PHIL 2170 Lecture Notes - Immanuel Kant, Sexual Attraction, Rationality

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Published on 15 Nov 2011
Dalhousie University
PHIL 2170
of 2
Monday, March 14, 2011 (Meredith Schwartz)
Immanuel Kant: Sex & Moral Agency
“Duties Towards the Body in Respect of the Sexual Impulse”
Thesis: Do we have any moral duties regarding sex? Can sex be good of bad?
Context: History of inequality, enlightenment’s equality
Kant’s Argument: Sexual impulse is unique – objectification
Discussion: Do you agree with Kant’s view?
Context: Pre-Enlightenment – Royalty chosen by God; Honour only upwards; Divine
Enlightenment: All men are equal; Equal respect; Human rights
Equal Value: Dignity (rational self – persons)
Moral Agency: Free will; Rationality; Autonomy
Relation of Others: Interactive; Treat other as a person
Unequal Value: Price (animal self – humans)
Mind and Body: Determined; Psychological Laws; Physical Laws
Relation of Others: Objective; Treat other as a thing
Kant’s Argument:
Sexual impulse is unique: Turns one person into an object for another’s
Sexual Desire is Objectifying: Treats other as a thing
Aims at Sex not at Person
Needs to be controlled: Modesty & Marriage
Kant’s Argument: Objects:
Sexual desire is objectifying
oNot love – directed at person
oOnly appetite: directed at things
oOnce satisfied, cast other aside
Degrades human nature
oTreats other as a thing; doesn’t engage free will or rationality
Kant’s Argument: Aims at Sex
Love: an inclination: No distinction between types of persons
Sex: an appetite
oNot directed at person
oDirected at their sex
oProof: Sexual attraction only to opposite sex – emphasis on body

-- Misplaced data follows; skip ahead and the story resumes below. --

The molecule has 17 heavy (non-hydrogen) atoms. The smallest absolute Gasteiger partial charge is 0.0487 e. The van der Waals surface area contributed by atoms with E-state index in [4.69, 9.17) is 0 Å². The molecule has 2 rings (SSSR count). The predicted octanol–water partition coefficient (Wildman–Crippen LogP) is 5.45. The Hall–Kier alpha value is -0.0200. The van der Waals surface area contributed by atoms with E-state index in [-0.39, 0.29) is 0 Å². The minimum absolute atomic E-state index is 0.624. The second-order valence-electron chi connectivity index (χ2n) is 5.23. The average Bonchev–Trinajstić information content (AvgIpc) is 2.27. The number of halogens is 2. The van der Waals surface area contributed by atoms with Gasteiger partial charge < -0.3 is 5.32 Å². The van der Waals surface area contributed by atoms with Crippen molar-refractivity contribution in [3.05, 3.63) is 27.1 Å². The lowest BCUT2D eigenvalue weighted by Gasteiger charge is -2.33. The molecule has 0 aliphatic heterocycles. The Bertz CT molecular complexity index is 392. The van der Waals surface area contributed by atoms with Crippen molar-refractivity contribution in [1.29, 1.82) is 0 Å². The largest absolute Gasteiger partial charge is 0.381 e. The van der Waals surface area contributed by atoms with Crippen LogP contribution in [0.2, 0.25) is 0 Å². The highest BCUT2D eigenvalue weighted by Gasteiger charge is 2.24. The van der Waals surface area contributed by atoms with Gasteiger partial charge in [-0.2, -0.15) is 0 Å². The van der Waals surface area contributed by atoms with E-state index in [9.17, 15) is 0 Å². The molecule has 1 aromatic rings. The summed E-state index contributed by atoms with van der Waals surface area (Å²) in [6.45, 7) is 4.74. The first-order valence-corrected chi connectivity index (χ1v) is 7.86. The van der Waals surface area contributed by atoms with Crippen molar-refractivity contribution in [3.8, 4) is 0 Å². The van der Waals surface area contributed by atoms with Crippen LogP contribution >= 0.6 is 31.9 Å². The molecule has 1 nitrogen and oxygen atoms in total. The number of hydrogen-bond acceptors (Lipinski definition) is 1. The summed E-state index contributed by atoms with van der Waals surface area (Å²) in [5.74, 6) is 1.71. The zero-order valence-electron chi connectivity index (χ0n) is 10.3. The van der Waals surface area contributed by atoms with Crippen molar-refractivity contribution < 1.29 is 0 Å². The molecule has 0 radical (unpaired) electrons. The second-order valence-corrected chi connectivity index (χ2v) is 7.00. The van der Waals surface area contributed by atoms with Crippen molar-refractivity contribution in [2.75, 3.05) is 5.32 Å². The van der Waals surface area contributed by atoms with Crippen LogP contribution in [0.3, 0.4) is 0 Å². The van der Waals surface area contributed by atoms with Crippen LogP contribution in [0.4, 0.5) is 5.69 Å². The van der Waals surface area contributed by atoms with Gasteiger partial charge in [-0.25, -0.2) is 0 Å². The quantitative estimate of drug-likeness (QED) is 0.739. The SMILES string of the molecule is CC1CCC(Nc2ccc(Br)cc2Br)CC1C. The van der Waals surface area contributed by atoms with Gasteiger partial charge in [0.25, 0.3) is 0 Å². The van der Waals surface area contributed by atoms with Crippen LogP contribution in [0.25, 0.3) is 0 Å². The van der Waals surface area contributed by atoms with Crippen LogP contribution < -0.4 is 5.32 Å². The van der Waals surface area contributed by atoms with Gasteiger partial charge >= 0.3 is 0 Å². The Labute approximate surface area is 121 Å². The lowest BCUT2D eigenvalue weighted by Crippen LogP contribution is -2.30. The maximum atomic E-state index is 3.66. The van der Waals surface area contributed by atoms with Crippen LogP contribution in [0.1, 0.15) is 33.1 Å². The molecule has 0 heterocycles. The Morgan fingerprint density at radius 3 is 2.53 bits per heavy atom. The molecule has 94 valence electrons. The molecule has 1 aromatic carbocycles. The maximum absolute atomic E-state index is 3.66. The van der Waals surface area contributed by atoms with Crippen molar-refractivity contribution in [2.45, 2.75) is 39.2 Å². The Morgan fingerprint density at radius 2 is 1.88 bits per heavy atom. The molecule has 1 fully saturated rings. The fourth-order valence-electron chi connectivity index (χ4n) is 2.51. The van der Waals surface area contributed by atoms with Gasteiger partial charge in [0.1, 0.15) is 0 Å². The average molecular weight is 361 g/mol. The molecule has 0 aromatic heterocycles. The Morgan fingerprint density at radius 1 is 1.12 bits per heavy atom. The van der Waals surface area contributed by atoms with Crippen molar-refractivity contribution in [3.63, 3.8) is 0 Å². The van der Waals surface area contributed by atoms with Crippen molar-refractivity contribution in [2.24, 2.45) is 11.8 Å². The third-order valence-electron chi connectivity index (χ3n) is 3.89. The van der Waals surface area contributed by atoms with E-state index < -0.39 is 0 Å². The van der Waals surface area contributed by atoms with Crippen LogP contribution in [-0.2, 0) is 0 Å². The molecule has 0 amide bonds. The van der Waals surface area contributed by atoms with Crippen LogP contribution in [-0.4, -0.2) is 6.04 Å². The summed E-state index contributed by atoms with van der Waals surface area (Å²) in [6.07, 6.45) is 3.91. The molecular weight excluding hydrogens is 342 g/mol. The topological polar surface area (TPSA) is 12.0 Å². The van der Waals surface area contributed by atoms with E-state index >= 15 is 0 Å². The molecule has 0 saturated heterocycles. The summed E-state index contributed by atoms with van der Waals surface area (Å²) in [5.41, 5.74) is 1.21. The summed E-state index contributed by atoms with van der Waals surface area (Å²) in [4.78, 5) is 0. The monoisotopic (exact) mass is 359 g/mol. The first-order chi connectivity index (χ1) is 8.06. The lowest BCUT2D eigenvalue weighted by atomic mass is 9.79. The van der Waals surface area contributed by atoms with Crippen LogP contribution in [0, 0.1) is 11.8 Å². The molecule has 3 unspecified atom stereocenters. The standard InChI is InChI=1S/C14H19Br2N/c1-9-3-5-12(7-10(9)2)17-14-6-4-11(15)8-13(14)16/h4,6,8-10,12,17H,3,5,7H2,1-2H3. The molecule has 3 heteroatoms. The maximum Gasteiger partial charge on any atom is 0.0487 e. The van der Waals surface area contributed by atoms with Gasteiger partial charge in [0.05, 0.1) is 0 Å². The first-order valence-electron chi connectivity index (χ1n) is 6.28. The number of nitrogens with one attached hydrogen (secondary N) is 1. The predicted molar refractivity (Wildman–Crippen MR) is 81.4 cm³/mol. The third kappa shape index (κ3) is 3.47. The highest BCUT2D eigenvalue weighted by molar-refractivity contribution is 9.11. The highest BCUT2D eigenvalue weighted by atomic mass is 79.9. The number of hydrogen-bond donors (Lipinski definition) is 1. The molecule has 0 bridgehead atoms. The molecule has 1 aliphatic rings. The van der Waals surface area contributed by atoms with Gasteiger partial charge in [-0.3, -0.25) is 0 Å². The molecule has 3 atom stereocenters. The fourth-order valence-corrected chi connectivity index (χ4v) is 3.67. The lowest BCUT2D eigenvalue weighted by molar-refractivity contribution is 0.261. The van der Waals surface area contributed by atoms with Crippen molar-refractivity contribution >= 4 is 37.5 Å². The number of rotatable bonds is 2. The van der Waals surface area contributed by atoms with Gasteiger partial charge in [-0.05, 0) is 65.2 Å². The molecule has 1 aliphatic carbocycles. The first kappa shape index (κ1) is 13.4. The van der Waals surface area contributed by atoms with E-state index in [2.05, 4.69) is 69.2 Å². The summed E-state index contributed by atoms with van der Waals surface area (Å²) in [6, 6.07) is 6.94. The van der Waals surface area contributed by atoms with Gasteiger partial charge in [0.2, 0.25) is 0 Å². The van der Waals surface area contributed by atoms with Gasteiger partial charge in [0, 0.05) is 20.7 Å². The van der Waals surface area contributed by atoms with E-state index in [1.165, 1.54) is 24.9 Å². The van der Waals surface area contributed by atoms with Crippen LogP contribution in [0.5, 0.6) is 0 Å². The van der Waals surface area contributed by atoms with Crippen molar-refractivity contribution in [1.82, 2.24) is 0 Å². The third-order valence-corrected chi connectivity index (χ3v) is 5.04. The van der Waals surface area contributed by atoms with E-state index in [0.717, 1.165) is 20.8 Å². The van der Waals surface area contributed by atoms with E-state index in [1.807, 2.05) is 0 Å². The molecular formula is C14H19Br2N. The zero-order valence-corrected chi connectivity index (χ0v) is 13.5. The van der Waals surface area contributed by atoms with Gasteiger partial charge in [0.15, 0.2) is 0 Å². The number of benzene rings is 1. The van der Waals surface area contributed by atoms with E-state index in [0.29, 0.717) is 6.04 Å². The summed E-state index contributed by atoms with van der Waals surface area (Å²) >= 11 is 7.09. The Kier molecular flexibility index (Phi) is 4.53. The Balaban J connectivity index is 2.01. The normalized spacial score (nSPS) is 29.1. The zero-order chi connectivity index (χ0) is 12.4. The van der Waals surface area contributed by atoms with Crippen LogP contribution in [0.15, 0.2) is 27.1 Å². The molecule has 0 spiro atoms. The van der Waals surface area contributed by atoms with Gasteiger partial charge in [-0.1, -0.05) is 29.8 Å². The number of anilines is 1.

oTo be alluring: make sex attractive; not our human nature
oSex is not love; love doesn’t distinguish between persons (i.e.
male/female, young/old) – instead love engages with free will that is
divinely given
oSex does distinguish between people (young/old, men/women)
oTo Kant, love is moral (generalizable and universal)
Kant’s Argument: Control – continue the species without demoralization
Prohibited (Crimina Carnis)
Contra Naturam (Against Nature)
oSam-Sex Relations
oAnal Sex
oIncest (also against reason)
Secundum Naturam (Against Reason)
oProstitution – one person doesn’t enjoy the sex
oConcubinatus – “Free Love” – each person is using the other to satisfy
their sexual desires. Each of them is making themselves into an object, not
engaging with their subjectivity
oPolyamory – One man with more than one wife. The wife will be giving
herself to the man, but the man won’t be giving himself wholly to the
Sex within monogamous marriage – intellectual and physical – the man and the
woman give themselves to each other
Arranged marriages are okay – generalized love – “Christian love”
Kant’s Argument: Influence:
Modern influence of Kantian Sexual Ethics
Feminist discussions of objectification (ex. Pornography)
Importance of consent (ex. Rape)
Human sexuality different from animal sexuality (reciprocity, respect)
Abortion (foetus as Person, foetus as Human)

Document Summary

Duties towards the body in respect of the sexual impulse . Kant"s argument: sexual impulse is unique objectification. Context: pre-enlightenment royalty chosen by god; honour only upwards; divine rights. Enlightenment: all men are equal; equal respect; human rights. Relation of others: interactive; treat other as a person. Mind and body: determined; psychological laws; physical laws. Relation of others: objective; treat other as a thing. Overview: enjoyment: sexual impulse is unique: turns one person into an object for another"s, sexual desire is objectifying: treats other as a thing, aims at sex not at person, needs to be controlled: modesty & marriage. Kant"s argument: objects: sexual desire is objectifying, not love directed at person, only appetite: directed at things, once satisfied, cast other aside, treats other as a thing; doesn"t engage free will or rationality, degrades human nature. Kant"s argument: control continue the species without demoralization.